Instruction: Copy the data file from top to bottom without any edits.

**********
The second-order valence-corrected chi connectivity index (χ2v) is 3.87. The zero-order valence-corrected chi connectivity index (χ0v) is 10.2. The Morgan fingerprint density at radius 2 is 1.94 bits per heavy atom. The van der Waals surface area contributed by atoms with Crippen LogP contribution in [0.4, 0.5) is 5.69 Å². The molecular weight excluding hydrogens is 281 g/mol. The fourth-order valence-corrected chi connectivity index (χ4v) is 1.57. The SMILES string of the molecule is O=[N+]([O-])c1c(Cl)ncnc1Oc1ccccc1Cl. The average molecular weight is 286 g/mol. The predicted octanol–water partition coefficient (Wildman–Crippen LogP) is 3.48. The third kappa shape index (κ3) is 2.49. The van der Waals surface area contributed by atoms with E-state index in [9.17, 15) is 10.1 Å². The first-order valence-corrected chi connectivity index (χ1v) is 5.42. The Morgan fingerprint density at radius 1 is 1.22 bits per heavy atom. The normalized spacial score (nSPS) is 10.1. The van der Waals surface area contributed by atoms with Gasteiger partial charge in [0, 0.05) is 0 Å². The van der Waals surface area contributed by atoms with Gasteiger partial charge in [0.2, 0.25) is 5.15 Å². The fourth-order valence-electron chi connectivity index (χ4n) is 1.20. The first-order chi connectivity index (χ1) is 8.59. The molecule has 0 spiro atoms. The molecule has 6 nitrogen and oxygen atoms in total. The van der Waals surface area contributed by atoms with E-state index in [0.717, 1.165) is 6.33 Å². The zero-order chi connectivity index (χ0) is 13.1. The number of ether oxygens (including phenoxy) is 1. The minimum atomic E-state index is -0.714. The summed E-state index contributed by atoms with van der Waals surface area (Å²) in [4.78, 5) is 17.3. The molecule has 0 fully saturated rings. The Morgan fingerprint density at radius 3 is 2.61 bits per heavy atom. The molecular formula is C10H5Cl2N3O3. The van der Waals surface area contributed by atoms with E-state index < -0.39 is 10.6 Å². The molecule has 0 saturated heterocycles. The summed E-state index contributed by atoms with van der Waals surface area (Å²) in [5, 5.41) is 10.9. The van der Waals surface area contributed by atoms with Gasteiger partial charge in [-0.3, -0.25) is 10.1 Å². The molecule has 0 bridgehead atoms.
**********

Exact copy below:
The second-order valence-corrected chi connectivity index (χ2v) is 3.87. The zero-order valence-corrected chi connectivity index (χ0v) is 10.2. The Morgan fingerprint density at radius 2 is 1.94 bits per heavy atom. The van der Waals surface area contributed by atoms with Crippen LogP contribution in [0.4, 0.5) is 5.69 Å². The molecular weight excluding hydrogens is 281 g/mol. The fourth-order valence-corrected chi connectivity index (χ4v) is 1.57. The SMILES string of the molecule is O=[N+]([O-])c1c(Cl)ncnc1Oc1ccccc1Cl. The average molecular weight is 286 g/mol. The predicted octanol–water partition coefficient (Wildman–Crippen LogP) is 3.48. The third kappa shape index (κ3) is 2.49. The van der Waals surface area contributed by atoms with E-state index in [9.17, 15) is 10.1 Å². The first-order valence-corrected chi connectivity index (χ1v) is 5.42. The Morgan fingerprint density at radius 1 is 1.22 bits per heavy atom. The normalized spacial score (nSPS) is 10.1. The van der Waals surface area contributed by atoms with Gasteiger partial charge in [0, 0.05) is 0 Å². The van der Waals surface area contributed by atoms with Gasteiger partial charge in [0.2, 0.25) is 5.15 Å². The fourth-order valence-electron chi connectivity index (χ4n) is 1.20. The first-order chi connectivity index (χ1) is 8.59. The molecule has 0 spiro atoms. The molecule has 6 nitrogen and oxygen atoms in total. The van der Waals surface area contributed by atoms with E-state index in [0.717, 1.165) is 6.33 Å². The zero-order chi connectivity index (χ0) is 13.1. The number of ether oxygens (including phenoxy) is 1. The minimum atomic E-state index is -0.714. The summed E-state index contributed by atoms with van der Waals surface area (Å²) in [4.78, 5) is 17.3. The molecule has 0 fully saturated rings. The Morgan fingerprint density at radius 3 is 2.61 bits per heavy atom. The molecular formula is C10H5Cl2N3O3. The van der Waals surface area contributed by atoms with E-state index < -0.39 is 10.6 Å². The molecule has 0 saturated heterocycles. The summed E-state index contributed by atoms with van der Waals surface area (Å²) in [5, 5.41) is 10.9. The van der Waals surface area contributed by atoms with Gasteiger partial charge in [-0.3, -0.25) is 10.1 Å². The molecule has 0 bridgehead atoms.